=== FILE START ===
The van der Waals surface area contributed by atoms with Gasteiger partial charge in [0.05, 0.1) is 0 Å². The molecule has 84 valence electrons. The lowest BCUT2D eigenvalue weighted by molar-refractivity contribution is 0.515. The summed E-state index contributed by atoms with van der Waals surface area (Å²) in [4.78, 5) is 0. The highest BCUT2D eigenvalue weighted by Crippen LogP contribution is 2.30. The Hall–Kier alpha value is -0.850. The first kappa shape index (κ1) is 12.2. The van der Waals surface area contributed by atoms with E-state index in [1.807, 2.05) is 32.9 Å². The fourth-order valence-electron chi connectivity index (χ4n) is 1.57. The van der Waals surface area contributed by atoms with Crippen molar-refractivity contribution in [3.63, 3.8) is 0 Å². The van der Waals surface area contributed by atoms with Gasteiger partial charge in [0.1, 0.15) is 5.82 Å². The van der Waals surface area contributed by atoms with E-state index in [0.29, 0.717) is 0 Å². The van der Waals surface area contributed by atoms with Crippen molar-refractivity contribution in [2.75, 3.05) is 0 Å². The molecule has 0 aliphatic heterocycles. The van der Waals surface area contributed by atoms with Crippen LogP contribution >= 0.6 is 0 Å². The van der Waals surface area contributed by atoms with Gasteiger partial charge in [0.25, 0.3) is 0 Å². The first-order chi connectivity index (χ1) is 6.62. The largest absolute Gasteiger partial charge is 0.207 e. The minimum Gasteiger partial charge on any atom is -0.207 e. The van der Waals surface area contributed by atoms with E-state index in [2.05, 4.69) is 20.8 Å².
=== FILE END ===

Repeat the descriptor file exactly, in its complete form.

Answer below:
The van der Waals surface area contributed by atoms with Gasteiger partial charge in [0.05, 0.1) is 0 Å². The molecule has 84 valence electrons. The lowest BCUT2D eigenvalue weighted by molar-refractivity contribution is 0.515. The summed E-state index contributed by atoms with van der Waals surface area (Å²) in [4.78, 5) is 0. The highest BCUT2D eigenvalue weighted by Crippen LogP contribution is 2.30. The Hall–Kier alpha value is -0.850. The first kappa shape index (κ1) is 12.2. The van der Waals surface area contributed by atoms with E-state index in [1.807, 2.05) is 32.9 Å². The fourth-order valence-electron chi connectivity index (χ4n) is 1.57. The van der Waals surface area contributed by atoms with Crippen molar-refractivity contribution in [3.63, 3.8) is 0 Å². The van der Waals surface area contributed by atoms with Gasteiger partial charge in [0.1, 0.15) is 5.82 Å². The van der Waals surface area contributed by atoms with E-state index in [0.29, 0.717) is 0 Å². The van der Waals surface area contributed by atoms with Crippen molar-refractivity contribution in [2.75, 3.05) is 0 Å². The molecule has 0 aliphatic heterocycles. The van der Waals surface area contributed by atoms with Crippen LogP contribution >= 0.6 is 0 Å². The van der Waals surface area contributed by atoms with Gasteiger partial charge in [0.25, 0.3) is 0 Å². The first-order chi connectivity index (χ1) is 6.62. The largest absolute Gasteiger partial charge is 0.207 e. The minimum Gasteiger partial charge on any atom is -0.207 e. The van der Waals surface area contributed by atoms with E-state index in [2.05, 4.69) is 20.8 Å².